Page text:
Consuming pears every day may assist in improving blood pressure and vascular function in middle-aged individuals with metabolic syndrome, according to a new study.
Metabolic syndrome is a group of cardiovascular risk factors that has been linked to the development of chronic diseases, including type 2 diabetes, obesity, and cardiovascular disease. It currently affects over one out of three adults in the United States.
Demonstrating potential to alleviate this cluster of symptoms are pears, a popular fruit that serves as an excellent source of fiber, vitamin C, phytochemicals, and a wealth of nutrients. A medium-sized piece of this fruit – which is free of fat, sodium, and cholesterol – offers 24 percent of one’s daily fiber requirements and 190 milligrams of potassium.
In the new research, the team analyzed 50 individuals – both men and women, ages 45 to 65, and who maintained three to five symptoms of metabolic syndrome. The participants were assigned randomly to get either two medium-sized pears or 50 grams of pear-flavored drink as placebo every day for a 12-week period.
After the research period, results showed that the 36 subjects who consumed fresh pears had significantly lower levels of systolic blood pressure and pulse pressure – the difference between systolic and diastolic points – than baseline levels. The same beneficial effect was not detected in the other group.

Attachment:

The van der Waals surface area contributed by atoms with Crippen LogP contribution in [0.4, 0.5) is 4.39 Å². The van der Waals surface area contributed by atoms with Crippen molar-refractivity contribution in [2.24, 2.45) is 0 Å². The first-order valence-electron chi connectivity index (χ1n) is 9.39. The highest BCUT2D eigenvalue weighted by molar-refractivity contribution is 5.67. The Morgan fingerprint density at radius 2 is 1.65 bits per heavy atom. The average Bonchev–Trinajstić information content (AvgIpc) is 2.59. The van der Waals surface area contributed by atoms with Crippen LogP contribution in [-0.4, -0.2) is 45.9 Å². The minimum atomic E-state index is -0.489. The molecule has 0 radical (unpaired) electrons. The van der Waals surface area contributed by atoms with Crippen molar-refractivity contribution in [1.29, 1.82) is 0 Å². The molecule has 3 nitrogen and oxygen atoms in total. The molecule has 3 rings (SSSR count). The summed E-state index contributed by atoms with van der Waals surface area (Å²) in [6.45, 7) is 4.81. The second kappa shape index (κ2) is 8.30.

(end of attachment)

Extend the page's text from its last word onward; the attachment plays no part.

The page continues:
Lead study author and Colorado State University professor Dr. Sarah Johnson dubbed the findings as very promising and highlighted their importance as metabolic syndrome becomes more prevalent in the country.
“[W]e feel it is important to explore the potential for functional foods such as pears to improve cardiovascular risk factors such as blood pressure in affected middle-aged adults,” she says, citing elevated systolic blood pressure as well as pulse pressure as strong heart disease predictors.
In metabolic syndrome patients, age-related vascular dysfunction is seen to accelerate, contributing to such blood pressure increases.
The findings were presented at an Experimental Biology meeting in San Diego last week.
Previous studies have also touted the beneficial role of omega-3 fats, such as found in walnuts, in reducing chronic inflammation and managing metabolic syndrome.
Recent research presented at the American College of Cardiology’s 65th Annual Scientific Session and Expo, on the other hand, established a link between long naps at daytime and a greater risk of developing metabolic syndrome.
Power naps are supposedly between 10 to 30 minutes long. Now, scientists thought that a nap longer than 40 minutes during the day could translate to an increased risk for type 2 diabetes and cardiovascular disease.
Photo: Kiran Foster | Flickr